The first Eneolithic materials are present in the Kovacs collection, and, basing on them, a series of research in Ciumeşti–Berea were started during the 1960’s. In addition, Tiberiu Bader carried out a number of excavations in the area of Homoroade finding an important settlement of Tiszapolgár culture, in 1968. Furthermore, Neţa Iercoşan made archaeological research in Carei–Cozard, Dumbrava–La Cosma, Vezendiu–Drumul Tireamului in the 1990’s.
    During this period, the body of deceased was buried in a crouching position, laid on the left or right side, along an axe of east–vest, the head facing east or west. 40 of such graves were discovered in Urziceni–Vama, being the greatest Bodrogkeresztúr necropolis of Romania at this time. Nine further Eneolithic burials were discovered at Cămin–Podul Crasnei. It seems, that the side where the body is laid is determined by the sex, the women were laid on the left side and the men on the right side. The differences between the sexes can be remarked furthermore in the inventory of the graves. Women had 6–7 vessels put around the body, and often on the hips area are laid strings of shell beads, probably used for decorating the apparel. The graves of man contain only 1 or 2 vessels, put near the legs, and the inventory is completed with stone or copper tools, like arrow points, knifes, rasper and borers.
    The number and the correlation of the graves inside the necropolis are significant for the social status and for the place of the individual within society. The cemeteries usually have medium sizes, about 50 graves. The graveyards were positioned in low swampy places or on low heights, protected from floods. The body was buried about 50 cm depth. The graves are arranged in rows without overlapping or meeting, which show that the burials were made in a short period of time, and the graves were marked by signs for the contemporaries.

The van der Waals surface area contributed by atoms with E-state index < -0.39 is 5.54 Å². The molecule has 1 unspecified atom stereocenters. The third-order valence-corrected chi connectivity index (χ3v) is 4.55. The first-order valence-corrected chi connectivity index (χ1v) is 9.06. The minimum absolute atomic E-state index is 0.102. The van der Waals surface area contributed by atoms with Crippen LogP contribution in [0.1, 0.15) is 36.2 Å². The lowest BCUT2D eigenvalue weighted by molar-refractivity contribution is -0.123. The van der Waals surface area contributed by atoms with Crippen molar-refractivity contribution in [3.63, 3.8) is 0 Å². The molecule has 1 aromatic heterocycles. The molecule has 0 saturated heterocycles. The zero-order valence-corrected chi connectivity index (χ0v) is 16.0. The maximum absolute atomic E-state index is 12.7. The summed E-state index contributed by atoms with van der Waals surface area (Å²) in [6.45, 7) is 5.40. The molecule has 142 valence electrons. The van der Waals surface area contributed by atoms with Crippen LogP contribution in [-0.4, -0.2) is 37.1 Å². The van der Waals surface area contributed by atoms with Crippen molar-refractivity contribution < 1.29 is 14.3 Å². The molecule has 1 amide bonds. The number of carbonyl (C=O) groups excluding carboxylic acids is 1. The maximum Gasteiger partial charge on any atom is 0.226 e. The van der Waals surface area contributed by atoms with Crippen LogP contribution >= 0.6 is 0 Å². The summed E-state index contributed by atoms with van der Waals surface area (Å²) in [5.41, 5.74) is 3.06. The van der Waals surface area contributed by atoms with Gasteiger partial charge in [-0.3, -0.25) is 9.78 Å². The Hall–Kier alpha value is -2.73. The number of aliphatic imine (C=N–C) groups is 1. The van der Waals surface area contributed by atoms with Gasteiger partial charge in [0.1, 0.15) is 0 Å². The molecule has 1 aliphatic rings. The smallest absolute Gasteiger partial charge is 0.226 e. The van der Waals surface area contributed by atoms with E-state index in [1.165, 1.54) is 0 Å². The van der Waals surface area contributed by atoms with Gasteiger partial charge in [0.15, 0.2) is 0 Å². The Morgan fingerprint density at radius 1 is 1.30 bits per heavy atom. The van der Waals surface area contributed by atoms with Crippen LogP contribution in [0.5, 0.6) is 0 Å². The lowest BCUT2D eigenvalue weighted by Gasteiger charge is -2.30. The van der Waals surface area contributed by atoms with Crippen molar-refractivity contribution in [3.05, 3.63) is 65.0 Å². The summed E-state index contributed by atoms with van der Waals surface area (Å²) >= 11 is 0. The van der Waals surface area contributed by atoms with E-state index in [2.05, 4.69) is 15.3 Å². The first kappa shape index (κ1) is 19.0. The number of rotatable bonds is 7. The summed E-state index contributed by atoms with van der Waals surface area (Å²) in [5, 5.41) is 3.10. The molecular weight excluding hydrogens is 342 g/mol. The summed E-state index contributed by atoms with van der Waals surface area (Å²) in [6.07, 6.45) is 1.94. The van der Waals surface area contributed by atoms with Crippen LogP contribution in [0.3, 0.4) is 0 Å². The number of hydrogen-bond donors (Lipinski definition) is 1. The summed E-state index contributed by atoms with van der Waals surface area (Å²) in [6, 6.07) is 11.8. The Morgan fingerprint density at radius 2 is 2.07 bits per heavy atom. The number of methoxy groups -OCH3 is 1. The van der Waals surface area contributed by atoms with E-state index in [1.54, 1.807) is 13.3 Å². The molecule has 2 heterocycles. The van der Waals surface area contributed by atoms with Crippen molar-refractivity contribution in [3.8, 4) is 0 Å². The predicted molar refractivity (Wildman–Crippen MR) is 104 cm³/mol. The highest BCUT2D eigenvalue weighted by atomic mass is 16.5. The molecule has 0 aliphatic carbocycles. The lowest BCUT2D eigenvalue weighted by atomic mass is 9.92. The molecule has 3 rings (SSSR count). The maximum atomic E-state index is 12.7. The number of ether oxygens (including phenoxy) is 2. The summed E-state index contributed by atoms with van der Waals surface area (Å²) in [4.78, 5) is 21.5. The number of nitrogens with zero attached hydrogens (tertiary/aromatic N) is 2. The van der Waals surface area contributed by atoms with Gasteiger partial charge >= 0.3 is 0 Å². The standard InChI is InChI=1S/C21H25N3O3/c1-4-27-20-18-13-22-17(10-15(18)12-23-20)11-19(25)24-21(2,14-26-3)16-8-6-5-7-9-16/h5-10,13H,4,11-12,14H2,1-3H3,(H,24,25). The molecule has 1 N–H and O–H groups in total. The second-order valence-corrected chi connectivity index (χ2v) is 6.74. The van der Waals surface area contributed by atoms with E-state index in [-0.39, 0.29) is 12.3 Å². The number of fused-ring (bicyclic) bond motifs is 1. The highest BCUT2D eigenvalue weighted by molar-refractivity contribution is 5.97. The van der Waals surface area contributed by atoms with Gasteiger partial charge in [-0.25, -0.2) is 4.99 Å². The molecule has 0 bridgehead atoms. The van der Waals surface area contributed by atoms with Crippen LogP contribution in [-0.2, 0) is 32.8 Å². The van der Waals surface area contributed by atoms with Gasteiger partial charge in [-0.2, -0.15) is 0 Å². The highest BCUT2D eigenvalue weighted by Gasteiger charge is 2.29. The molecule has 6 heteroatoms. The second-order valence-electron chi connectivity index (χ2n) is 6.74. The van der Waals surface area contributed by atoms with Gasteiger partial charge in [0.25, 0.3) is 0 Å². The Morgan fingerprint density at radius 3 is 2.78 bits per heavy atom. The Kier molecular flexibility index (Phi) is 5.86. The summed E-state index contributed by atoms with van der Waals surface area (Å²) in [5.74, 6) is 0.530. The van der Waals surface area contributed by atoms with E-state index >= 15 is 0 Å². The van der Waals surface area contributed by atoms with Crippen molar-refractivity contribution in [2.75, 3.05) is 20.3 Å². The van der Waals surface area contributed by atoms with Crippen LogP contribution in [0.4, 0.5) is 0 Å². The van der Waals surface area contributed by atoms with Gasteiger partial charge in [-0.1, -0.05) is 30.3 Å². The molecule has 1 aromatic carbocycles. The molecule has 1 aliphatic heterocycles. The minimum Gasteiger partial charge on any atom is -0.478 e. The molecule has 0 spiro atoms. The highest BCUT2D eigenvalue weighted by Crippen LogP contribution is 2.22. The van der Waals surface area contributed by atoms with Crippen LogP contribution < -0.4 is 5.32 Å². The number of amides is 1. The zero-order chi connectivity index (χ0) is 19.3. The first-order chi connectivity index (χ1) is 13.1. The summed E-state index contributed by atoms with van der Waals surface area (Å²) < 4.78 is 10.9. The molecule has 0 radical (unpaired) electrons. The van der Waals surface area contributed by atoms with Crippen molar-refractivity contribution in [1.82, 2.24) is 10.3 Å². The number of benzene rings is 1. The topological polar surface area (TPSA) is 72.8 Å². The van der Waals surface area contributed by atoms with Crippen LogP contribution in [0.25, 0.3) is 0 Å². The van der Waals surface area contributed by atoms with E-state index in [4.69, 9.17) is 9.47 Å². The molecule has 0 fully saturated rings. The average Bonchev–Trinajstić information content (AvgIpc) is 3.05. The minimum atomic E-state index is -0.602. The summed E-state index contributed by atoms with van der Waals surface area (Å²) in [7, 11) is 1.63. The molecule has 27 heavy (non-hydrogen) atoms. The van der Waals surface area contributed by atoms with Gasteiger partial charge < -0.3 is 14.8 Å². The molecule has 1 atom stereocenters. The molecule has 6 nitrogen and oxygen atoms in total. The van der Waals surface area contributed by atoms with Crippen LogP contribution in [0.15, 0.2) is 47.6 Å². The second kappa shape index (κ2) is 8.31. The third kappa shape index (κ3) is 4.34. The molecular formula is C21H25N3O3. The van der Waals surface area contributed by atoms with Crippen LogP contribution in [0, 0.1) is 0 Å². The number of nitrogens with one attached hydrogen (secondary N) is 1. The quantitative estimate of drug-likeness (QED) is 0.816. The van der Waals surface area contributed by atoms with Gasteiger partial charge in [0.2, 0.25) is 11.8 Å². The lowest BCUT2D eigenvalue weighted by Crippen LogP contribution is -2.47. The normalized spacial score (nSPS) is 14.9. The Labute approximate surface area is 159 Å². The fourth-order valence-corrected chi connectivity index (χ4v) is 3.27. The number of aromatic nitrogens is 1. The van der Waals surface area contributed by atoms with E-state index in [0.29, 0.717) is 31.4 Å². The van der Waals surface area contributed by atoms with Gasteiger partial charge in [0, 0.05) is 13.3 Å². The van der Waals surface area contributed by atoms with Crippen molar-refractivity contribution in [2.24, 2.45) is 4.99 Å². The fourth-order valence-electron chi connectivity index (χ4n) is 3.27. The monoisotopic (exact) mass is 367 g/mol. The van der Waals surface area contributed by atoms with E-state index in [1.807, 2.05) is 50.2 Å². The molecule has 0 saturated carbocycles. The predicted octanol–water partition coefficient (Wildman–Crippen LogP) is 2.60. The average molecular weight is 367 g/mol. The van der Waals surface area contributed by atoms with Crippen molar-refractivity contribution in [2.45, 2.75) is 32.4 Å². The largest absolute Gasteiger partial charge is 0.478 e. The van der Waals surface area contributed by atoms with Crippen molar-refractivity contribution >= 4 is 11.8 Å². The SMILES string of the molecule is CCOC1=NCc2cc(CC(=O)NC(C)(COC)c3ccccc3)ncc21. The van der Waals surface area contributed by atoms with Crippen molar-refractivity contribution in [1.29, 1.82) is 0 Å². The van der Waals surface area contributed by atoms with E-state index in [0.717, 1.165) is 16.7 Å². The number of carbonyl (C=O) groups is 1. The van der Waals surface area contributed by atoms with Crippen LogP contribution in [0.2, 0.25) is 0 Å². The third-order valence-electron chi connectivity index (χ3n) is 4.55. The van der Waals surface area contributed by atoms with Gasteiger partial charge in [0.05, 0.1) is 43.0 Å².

During this period, the copper metallurgy knew a great flourishing. Because it was a rare metal, the copper was used mostly to manufacture objects with decorative prestige value. The number of tools is less. Among them, the axes are the most frequent. They are of various types: chisel-axe, knives. These kinds of finds are present in the cemeteries from Urziceni–Vama, Cămin–Podul Crasnei, Ciumeşti, Hotoan, as the inventory of the graves. The burials contain also needles, borers, ornaments, and beads made of copper. The use of gold at this time is represented by objects found on the territory of our county in two women graves. The first object is a richly decorated hair-ornament, found in M6 from Cămin–Podul Crasnei. The second piece is conical-shaped hair-ornament also, found in M29 from Urziceni–Vama. Both objects are made with pounding the thin, 24K golden plate.


County Museum of Satu Mare
Bd. Vasile Lucaciu, Nr. 21
440031, Satu Mare
Email:[email protected]